2) Were you 12-14 hours water only fasted for the test? E.g. no coffee, no tea, etc
3) Did you happen to get insulin tested?
I’ve seen higher glucose/hba1c in carnivores who are active, and this may be because their glucose is increasing during exercise to meet energy demands. Shawn Baker for example, is an extreme of this as he exercises I think pretty much every day with a lot of high intensity stuff. As you can see in this post his hba1c and fasting glucose is higher, but his insulin is quite low. From people who have continuous glucose monitors, we can also see their glucose rising during their workouts, then going back down after they’re done – perhaps providing a hint as to what’s going on.
But, in this case insulin is almost always on the lower side, so if it were me I’d want to take a look at that and confirm the context. This also helps rule out something else causing the higher glucose (or provide a case for further follow-up/troubleshooting). Not properly fasting can also skew results in some cases, even if it’s just coffee so that’s why I asked about that.
Hopefully these questions provide a couple hints for follow-up initially to get a bigger picture view.
I really enjoyed your experiment above. You really kept detailed track of all the variables. I’m curious for your theory of why Keto AF would be better than Keto plain.
I’ve found that when I do Keto Af for a while, I tend to get muscle cramps, sometimes in the legs and sometimes in my whole body. I’ve supplemented with salt, potassium and epsom salt baths. I’m curious if you have any other ideas.
There are a couple theories as to why. I’ve been carnivorous for a while now, and switching to high fat seems to generally be benficial – Amber O’Hearn has looked into the science of it a lot more than I have, I think she discusses it here, specifically. As for keto vs carnivorous keto/ketoAF there are a couple possibilities (higher quality nutrients, less irritants, etc) but it’d mostly be speculation on my part to even guess.
Regarding the cramps, I can’t give any medical advice as I’m not a doctor – and I’m not really sure if electrolytes aren’t working. I know for some people they seem to need way more salt than they might otherwise suspect, especially during transition into lower carb/higher fat. Dave, for example, eats a ton of salt – just by salting to taste/sipping on slightly salty water throughout the day. It may be worth a try to up salt intake until eating it to taste and see if it helps. Otherwise I’m not sure, and if it were me, would likely seek out a keto/carnivore friendly coach who may be able to help me troubleshooting.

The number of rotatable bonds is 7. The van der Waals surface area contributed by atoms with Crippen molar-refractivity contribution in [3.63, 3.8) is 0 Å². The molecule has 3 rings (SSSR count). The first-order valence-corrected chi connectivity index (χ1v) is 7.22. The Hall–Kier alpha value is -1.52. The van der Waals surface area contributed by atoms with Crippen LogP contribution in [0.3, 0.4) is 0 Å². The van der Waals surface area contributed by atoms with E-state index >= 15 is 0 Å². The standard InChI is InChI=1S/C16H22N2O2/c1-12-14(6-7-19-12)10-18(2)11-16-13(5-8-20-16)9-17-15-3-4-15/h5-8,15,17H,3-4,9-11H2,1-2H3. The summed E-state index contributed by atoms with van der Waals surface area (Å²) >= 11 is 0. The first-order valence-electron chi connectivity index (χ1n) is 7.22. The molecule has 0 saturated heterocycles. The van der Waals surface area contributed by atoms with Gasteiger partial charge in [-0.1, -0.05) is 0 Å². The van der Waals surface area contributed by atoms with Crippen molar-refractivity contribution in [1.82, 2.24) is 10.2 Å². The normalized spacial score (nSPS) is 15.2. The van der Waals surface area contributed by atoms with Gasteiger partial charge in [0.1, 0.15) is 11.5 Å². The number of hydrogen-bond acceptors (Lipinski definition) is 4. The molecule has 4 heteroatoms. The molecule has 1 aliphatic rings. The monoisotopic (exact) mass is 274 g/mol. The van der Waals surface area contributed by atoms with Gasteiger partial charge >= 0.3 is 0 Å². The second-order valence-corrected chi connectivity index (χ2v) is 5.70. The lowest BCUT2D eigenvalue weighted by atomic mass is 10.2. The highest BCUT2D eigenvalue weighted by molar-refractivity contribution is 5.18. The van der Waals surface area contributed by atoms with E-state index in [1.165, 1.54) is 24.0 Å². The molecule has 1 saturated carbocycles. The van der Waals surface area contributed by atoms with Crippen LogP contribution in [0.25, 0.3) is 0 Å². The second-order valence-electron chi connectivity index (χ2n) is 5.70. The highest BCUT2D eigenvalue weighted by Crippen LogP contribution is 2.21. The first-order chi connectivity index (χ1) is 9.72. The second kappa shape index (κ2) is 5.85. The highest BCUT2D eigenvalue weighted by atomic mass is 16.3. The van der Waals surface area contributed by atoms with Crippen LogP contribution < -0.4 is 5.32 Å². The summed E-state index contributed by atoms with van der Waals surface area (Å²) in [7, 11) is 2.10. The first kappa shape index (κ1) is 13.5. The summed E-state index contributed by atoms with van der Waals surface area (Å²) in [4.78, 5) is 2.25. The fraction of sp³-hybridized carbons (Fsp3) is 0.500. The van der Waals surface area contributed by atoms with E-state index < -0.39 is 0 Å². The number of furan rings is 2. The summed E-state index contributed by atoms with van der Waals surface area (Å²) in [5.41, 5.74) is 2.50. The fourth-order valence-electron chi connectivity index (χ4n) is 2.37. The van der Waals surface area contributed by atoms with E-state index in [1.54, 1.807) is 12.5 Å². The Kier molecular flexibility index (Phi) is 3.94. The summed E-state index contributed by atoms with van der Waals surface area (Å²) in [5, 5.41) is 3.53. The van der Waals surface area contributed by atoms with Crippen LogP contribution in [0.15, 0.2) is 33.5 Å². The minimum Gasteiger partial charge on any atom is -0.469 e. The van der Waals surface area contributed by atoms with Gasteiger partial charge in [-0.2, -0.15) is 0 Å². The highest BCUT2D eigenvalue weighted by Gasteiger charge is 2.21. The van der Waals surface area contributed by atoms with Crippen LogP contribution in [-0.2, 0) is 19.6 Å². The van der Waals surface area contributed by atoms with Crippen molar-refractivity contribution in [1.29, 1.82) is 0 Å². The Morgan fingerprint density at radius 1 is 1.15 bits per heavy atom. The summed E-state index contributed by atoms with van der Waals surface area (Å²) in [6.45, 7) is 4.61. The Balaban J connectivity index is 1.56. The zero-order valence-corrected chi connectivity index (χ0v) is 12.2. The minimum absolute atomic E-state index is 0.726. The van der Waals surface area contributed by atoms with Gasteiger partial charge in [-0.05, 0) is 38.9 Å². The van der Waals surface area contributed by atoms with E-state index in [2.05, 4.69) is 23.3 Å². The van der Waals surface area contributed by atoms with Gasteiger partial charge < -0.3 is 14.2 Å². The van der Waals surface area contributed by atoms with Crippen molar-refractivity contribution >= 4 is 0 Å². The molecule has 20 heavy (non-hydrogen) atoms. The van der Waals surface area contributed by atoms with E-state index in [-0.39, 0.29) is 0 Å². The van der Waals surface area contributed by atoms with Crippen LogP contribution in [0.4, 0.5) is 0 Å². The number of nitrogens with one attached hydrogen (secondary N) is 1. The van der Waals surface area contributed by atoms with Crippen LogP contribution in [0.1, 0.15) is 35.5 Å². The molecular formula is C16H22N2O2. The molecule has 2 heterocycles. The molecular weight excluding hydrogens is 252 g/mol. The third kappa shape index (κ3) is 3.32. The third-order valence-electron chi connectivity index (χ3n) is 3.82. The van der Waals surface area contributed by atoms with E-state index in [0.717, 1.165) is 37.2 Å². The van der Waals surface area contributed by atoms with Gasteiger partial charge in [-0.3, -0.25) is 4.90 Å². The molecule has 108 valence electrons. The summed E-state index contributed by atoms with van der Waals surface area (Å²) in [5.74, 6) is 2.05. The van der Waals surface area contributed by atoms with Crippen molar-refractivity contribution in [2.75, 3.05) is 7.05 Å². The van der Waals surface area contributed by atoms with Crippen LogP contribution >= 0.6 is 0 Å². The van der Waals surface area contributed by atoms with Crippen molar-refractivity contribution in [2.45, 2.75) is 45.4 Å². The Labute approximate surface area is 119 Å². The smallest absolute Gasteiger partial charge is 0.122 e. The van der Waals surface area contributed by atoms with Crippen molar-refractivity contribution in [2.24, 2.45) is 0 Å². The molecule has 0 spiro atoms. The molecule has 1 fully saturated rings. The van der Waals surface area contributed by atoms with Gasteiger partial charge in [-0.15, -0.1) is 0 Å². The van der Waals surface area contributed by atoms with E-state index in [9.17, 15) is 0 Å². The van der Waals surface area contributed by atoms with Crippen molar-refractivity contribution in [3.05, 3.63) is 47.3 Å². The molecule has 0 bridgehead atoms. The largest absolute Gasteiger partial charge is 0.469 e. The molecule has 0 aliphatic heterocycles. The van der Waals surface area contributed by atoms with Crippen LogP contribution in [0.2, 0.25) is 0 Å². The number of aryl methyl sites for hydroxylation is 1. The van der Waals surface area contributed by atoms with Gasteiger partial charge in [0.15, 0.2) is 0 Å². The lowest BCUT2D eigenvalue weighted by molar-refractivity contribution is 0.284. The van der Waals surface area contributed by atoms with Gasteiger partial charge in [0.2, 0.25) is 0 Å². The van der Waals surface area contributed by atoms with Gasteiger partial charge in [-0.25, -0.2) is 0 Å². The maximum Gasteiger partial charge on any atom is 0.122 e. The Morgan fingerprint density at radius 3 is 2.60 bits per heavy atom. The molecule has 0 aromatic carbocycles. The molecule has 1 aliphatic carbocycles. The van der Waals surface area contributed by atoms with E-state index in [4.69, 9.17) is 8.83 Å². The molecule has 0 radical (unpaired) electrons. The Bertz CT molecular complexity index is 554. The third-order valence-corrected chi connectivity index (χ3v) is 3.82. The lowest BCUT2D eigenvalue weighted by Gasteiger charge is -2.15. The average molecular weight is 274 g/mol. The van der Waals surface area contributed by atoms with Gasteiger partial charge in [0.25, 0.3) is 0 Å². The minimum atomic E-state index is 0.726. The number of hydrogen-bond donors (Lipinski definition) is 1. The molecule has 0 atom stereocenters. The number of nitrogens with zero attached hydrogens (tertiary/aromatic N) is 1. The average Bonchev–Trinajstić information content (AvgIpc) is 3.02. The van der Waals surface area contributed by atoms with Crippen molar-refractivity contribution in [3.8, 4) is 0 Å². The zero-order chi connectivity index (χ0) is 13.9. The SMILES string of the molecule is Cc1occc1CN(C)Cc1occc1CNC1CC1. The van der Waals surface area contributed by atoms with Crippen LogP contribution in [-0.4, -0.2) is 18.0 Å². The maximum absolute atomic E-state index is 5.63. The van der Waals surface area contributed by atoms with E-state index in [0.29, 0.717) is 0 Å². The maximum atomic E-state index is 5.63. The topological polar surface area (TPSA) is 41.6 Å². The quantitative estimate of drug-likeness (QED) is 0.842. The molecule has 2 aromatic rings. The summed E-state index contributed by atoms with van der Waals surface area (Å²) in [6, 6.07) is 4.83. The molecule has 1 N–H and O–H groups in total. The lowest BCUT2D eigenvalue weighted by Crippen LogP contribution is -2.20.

Could you tell us how many meals per day did you had during this experimentation? and also at what time did you have them? (cf circadian rythms)
Hi – it was an ad libitum diet so my first and last meal timing depended on hunger. I went back through my picture logs, and they were pretty consistent though. They were always at the beginning and end of the day between 6-10am (the majority between 6-7am) for the first meal, and 6-7pm for the second meal. High protein baseline was the same wrt frequency and timing. I wasn’t hungry enough to warrant any third meals.
In case you’re curious, I am doing ketoAF now (sans liver, and with slightly different food but similar fat:protein ratios), and have been doing it on and off since the experiment (sometimes with dairy, sometimes without – currently feel better without) mostly on. I am currently still doing 2 meals a day, one around 5-8am, and the second around 8-10pm. The only difference is I have a biphasic sleep schedule so the second meal is “late in the day” but is actually a bit after I get up from my second sleep phase. Daily average still at 1750ish cals per day.
Hope that makes sense and answers your question.